It's only once inside the walled city you appreciate the enormity of its network of bustling souks and medinas - although boosted by a thriving tourist economy this is still very evidently a way of life for most of the local population.
Most of the thoroughfares are off limits to cars, so after a taxi ride to the nearest road we hired a local guide with a pushcart to help us find the Riad (traditional house set around a courtyard) that would be our base for the next four days. The vast network of derbs (alleyways) that fill the city walls was just like a gigantic maze for grown ups and had us constantly lost over the duration of our stay.
The epicenter of the old town is the huge main square where snake charmers and musicians gather to entertain the crowds. Around dusk the food vendors arrive to set up their stalls and begin selling traditional Moroccan delicacies like Tagines, Kebabs and Couscous and, in reference to their French colonial past, a whole row of stalls selling steaming bowls of fresh snails.
Competition from the stallholders was fairly brisk, and at times we would find our way blocked by several hawkers armed with laminated menus trying to win our business. Each stall had a number, so after managing to bypass their advances they would invariably call out something like "remember me, number 23!" as you disappeared into the night. As we deftly sidestepped one vendor his unique call stopped us in our tracks "remember me, Sainsbury's - taste the difference!".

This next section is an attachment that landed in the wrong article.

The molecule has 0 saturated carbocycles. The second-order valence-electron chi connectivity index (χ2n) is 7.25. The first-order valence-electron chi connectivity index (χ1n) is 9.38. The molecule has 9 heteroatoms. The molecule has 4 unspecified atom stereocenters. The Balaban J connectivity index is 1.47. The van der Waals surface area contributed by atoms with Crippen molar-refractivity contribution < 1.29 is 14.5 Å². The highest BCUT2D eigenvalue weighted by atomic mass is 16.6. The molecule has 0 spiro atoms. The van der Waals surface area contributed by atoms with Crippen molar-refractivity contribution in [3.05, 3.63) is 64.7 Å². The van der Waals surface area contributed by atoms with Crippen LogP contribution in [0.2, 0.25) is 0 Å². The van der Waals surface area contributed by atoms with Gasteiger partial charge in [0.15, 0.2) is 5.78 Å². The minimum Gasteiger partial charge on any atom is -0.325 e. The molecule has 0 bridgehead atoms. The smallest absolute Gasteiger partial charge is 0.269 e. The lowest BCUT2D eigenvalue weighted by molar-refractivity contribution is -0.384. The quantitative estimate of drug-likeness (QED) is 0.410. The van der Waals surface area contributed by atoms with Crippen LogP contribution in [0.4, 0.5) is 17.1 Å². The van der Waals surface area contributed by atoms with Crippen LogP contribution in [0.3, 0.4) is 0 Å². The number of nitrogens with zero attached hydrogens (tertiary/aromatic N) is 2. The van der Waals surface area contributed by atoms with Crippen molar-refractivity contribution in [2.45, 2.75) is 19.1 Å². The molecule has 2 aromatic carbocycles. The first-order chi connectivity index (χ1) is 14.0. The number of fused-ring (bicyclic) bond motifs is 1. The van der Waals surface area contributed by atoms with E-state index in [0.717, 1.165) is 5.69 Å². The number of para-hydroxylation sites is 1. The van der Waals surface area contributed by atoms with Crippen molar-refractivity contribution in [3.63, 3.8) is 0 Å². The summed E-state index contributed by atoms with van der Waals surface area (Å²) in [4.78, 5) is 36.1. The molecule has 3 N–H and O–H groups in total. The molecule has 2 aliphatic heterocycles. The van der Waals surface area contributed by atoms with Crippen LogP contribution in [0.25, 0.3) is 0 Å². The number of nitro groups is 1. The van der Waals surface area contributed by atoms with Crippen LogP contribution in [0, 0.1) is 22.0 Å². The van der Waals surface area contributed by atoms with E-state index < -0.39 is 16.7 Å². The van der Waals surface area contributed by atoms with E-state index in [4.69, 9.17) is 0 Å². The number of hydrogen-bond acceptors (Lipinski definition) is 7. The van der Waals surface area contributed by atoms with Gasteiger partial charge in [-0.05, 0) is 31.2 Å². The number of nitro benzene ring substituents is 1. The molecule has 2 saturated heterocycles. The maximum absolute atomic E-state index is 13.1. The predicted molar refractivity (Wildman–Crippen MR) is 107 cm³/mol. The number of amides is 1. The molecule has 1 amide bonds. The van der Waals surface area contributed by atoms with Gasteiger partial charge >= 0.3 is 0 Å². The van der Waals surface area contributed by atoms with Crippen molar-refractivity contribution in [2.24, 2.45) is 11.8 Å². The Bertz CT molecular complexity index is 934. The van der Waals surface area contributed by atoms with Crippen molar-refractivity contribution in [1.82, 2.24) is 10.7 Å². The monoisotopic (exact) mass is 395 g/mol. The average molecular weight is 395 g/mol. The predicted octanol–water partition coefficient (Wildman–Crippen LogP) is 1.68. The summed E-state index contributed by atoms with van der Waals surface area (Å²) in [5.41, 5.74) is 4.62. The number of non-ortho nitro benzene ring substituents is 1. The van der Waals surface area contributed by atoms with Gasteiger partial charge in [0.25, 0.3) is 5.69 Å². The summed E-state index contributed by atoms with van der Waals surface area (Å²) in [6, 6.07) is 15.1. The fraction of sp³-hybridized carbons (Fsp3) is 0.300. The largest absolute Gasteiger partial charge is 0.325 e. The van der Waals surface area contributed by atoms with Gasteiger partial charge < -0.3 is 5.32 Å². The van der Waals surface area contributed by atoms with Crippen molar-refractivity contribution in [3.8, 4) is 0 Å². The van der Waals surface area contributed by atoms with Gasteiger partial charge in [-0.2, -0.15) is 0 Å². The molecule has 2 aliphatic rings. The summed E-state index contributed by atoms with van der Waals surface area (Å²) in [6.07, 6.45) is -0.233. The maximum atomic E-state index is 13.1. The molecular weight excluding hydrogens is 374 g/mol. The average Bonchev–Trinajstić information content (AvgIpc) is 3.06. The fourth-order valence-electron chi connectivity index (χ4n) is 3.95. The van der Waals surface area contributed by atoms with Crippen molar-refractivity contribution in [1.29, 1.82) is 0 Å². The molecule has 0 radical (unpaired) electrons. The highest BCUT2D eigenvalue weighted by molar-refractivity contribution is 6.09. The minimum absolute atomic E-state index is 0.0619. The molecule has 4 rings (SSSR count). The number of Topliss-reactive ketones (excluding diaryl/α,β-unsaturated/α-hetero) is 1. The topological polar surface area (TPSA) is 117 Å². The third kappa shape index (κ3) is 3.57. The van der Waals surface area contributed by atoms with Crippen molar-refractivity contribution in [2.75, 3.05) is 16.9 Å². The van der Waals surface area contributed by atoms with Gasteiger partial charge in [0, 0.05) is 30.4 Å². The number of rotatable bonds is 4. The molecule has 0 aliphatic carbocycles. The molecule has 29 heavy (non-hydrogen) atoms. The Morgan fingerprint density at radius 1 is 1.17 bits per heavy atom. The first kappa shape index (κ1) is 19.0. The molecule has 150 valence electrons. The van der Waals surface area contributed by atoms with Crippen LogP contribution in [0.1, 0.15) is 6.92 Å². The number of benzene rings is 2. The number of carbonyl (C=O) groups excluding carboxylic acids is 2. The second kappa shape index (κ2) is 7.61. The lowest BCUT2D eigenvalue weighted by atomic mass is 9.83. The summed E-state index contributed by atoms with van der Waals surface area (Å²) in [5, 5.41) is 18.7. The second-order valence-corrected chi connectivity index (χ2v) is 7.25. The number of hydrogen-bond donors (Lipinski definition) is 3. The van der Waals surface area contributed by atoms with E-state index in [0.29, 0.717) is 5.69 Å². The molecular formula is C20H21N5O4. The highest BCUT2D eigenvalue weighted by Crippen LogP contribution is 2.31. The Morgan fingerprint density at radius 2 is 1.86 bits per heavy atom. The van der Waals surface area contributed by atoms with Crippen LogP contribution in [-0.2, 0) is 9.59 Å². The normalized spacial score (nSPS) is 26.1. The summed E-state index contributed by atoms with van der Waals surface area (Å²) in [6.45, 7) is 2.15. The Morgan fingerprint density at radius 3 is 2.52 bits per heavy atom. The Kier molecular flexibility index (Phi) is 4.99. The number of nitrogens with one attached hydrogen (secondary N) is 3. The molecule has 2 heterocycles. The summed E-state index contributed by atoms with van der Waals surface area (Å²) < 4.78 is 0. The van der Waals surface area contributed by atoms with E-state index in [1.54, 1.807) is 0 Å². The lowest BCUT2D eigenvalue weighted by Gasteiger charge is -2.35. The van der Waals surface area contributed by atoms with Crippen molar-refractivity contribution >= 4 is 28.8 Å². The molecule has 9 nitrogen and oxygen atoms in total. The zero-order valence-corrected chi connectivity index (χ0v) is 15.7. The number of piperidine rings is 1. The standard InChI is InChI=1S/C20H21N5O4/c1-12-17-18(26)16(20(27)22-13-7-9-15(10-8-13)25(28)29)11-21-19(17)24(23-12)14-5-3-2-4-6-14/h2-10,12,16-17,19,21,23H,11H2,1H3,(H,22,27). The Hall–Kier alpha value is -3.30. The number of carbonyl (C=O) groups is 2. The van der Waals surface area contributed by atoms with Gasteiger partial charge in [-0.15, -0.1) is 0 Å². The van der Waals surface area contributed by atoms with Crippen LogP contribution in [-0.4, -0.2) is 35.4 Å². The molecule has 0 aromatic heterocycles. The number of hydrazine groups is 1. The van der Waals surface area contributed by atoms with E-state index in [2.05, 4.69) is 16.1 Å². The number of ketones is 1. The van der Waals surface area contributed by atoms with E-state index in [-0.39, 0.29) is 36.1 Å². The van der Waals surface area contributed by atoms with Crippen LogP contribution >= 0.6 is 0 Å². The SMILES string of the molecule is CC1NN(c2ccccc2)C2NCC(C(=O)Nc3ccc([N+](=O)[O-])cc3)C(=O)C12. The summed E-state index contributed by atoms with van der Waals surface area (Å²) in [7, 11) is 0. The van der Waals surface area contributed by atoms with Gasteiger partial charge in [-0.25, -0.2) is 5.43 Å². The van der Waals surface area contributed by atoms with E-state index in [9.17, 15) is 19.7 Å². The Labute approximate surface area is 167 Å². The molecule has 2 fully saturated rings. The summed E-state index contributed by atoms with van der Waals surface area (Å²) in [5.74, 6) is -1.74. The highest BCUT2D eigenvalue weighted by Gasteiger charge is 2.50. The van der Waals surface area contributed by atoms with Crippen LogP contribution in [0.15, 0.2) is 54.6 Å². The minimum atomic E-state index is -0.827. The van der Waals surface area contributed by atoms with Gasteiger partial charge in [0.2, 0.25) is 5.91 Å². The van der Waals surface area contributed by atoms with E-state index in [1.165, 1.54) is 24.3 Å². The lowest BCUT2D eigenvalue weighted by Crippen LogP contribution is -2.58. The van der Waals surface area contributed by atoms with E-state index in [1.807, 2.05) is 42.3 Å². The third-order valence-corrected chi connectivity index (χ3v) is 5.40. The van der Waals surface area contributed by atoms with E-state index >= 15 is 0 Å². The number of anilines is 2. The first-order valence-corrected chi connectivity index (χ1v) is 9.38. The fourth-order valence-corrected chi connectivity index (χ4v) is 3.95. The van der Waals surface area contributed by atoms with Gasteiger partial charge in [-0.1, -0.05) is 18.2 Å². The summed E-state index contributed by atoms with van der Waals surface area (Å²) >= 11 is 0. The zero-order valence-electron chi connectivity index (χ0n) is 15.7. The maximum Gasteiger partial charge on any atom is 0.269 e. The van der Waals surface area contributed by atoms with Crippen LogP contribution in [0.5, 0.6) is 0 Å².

Well, you can't blame him for trying.
The cold and rain we had outrun on our dash South had caught us up again, so we spent our final day visiting a traditional spa in a Villa out in the Palmerie. I had only made the trip to join Mel for lunch, however when I discovered that the traditional Hammam involved being "washed like a baby" by two young girls in swimsuits I could hardly refuse.
Now I should point out that any thoughts you may be having that this was some sort of vaguely erotic experience are severely misplaced. What they had failed to mention is that in between each bathing came exfoliation with what could be best be described as rough mittens of a texture like a Brillo pad.